'full house' jumps aboard the 90s tv revival train
Following 'X Files' and 'Twin Peaks'’ reboots, the cult family friendly sitcom will see 13 new episodes hit Netflix next year.
If you've made any kind of contact with the internet this morning, you're probably aware of the fact that Full House, the family (and scrunchie) friendly sitcom that dominated the early 90s airwaves, is being re-booted for Netflix. John Stamos—better known as his Huey Lewis and the News style-biting, subtly mulleted character Uncle Jesse—broke the news to Jimmy Kimmel last night that Fuller House will jump start with a one-hour reunion special before spinning off into 13 all new episodes.
Adapting the show's original plot of widower Danny Tanner raising his three girls along with his brother-in-law Jesse and basement-dwelling best friend Joey, Fuller House will follow his daughter DJ, now a widow (hold up: RIP Steve?), as she raises her own three tykes with the help of her sister Stephanie and ride or die homegirl, Kimmy Gibbler.
News of the revamp has been met with a similar elation that greeted The X Files and Twin Peaks upon recent announcements that both series would be brought up to speed. Fuller House has already spawned a chorus of "Have Mercys!" from a members of generation that were about as old as Michelle Tanner (or not born at all) during the original series' run from 87-95. So why are we flipping our shit? It's probably because Full House never really went off the air.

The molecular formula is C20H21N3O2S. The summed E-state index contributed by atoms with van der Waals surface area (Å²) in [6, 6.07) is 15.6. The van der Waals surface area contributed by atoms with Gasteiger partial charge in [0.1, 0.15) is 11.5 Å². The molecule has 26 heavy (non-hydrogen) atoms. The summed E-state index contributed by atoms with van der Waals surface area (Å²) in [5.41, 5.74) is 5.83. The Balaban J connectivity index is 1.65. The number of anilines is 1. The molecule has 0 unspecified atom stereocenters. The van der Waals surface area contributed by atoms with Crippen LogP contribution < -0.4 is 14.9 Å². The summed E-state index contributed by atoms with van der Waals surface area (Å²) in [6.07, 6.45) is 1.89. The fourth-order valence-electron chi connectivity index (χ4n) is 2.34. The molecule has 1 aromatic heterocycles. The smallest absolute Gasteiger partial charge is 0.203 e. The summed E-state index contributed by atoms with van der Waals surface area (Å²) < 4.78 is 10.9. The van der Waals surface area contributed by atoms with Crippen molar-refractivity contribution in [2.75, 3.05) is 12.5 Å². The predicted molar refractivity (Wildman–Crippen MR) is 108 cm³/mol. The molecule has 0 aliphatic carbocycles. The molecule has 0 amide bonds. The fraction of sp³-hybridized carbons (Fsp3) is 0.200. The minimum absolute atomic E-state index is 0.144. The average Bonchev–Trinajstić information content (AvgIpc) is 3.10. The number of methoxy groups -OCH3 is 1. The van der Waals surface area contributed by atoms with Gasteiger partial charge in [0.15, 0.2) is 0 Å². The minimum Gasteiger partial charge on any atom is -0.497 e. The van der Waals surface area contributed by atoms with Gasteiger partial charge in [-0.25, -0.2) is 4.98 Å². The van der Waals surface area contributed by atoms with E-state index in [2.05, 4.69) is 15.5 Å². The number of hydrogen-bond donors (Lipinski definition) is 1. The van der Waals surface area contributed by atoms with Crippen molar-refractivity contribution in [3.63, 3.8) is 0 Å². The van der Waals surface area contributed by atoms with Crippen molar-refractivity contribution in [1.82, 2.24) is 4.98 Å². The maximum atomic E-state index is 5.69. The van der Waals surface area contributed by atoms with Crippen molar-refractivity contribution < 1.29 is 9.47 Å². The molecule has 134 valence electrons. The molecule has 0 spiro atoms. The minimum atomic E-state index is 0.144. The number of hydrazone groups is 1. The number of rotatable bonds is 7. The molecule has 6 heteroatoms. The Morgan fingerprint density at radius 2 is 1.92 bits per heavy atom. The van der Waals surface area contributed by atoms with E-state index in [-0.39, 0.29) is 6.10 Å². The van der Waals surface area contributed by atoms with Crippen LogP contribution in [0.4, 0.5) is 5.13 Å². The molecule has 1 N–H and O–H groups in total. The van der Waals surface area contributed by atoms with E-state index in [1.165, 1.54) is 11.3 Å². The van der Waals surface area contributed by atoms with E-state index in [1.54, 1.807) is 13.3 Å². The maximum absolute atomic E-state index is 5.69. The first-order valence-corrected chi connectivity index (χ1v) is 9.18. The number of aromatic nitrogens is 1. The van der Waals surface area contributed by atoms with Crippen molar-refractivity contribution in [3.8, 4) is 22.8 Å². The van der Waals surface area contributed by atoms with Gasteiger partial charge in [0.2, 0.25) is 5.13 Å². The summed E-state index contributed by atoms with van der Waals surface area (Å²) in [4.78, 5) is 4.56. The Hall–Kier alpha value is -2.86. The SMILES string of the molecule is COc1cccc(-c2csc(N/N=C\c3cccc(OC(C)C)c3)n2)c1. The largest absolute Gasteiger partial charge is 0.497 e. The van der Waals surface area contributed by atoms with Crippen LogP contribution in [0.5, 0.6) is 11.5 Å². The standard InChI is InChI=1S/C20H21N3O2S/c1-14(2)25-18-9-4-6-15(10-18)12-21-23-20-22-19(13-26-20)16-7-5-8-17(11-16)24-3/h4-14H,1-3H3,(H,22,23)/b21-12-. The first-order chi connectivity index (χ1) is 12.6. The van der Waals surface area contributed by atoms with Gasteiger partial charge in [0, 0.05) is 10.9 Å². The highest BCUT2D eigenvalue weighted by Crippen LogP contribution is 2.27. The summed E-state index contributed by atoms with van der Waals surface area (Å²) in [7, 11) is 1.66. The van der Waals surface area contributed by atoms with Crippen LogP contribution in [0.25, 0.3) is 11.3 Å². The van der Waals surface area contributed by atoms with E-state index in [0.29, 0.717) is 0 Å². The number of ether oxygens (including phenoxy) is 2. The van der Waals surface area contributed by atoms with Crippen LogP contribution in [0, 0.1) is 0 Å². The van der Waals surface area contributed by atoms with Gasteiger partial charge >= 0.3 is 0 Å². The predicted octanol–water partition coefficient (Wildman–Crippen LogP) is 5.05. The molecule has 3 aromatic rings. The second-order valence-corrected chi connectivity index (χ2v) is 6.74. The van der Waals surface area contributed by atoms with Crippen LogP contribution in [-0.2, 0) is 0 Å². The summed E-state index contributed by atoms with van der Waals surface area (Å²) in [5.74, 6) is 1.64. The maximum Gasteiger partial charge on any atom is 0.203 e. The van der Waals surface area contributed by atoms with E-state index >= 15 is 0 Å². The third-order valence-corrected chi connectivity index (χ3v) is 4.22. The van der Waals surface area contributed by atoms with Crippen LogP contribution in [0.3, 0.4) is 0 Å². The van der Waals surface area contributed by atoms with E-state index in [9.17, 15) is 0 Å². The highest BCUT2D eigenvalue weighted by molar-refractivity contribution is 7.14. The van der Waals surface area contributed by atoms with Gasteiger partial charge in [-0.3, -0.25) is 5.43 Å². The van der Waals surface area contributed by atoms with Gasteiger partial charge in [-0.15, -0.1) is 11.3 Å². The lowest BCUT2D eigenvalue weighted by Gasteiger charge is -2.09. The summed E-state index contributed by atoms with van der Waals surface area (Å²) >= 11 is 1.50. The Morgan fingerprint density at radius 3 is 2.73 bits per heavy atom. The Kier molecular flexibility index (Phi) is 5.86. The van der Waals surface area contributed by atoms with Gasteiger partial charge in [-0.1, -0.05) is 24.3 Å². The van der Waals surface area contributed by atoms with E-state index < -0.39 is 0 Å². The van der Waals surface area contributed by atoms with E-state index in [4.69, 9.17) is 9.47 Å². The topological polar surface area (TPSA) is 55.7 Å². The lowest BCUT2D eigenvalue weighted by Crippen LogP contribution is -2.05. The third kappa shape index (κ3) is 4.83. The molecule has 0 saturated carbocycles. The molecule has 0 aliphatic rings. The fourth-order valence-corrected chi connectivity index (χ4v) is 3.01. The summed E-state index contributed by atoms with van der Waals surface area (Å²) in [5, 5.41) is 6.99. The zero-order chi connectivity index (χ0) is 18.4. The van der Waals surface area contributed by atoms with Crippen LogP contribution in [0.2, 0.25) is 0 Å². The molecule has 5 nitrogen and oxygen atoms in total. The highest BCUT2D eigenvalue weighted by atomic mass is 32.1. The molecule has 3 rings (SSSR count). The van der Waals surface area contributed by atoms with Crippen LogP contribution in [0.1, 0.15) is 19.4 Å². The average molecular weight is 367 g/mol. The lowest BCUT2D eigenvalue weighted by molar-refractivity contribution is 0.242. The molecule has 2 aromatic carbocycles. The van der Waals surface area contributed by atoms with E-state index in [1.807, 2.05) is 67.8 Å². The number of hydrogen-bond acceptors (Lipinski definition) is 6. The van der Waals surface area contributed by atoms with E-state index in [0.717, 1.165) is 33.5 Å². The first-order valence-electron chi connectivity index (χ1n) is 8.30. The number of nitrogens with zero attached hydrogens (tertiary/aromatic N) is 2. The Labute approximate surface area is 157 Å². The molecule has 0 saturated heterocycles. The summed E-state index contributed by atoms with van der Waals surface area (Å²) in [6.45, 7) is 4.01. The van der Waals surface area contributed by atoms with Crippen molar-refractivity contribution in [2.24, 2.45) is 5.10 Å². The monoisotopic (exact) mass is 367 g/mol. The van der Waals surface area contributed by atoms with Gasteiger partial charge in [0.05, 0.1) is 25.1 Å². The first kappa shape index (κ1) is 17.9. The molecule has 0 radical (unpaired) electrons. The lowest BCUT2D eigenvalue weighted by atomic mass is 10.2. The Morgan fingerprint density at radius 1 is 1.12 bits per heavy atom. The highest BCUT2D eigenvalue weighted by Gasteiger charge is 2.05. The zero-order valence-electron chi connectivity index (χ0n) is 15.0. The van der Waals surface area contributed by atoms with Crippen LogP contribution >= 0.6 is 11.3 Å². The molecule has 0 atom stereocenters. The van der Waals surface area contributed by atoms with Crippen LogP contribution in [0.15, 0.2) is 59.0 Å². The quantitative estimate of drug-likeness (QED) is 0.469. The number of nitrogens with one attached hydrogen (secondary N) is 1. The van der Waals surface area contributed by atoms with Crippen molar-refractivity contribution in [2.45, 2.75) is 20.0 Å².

Since the show was cancelled after an eight season run, it's only become more popular through a heavy re-run rotation. Warner Brothers started distributing the show for off-network syndication back in 91, a full four years before ABC had even wrapped production. Since 2003, it's been a firm fixture on Nick at Nite's roster of mind-numbing marathons. That means for the past 23 years, Americans have, in some capacity, been tuned into all 192 episodes of the tight-knit Tanner clan's celebration of "predictability; the milkman, the paperboy, evenin' TV."
By ordering these re-boots, Netflix and networks alike have realized their power as full-circle nostalgia machines. We've proven how popular (and profitable) binge watching eight straight hours of FBI agents enjoying damn fine cups of coffee can really be. Naturally, the next step is to parlay a series' cult status into something brand new to chew on. Arrested Development's season four flop is easy for networks to ignore when "Full House reboot" is already yielding 14 million Google results.
So what'll be next: My So Called Life? Moesha? The Cosby Show? Better start dusting off that Cliff Huxtable sweater, because we're diving full steam into a TV time capsule.
Text Emily Manning
Image via YouTube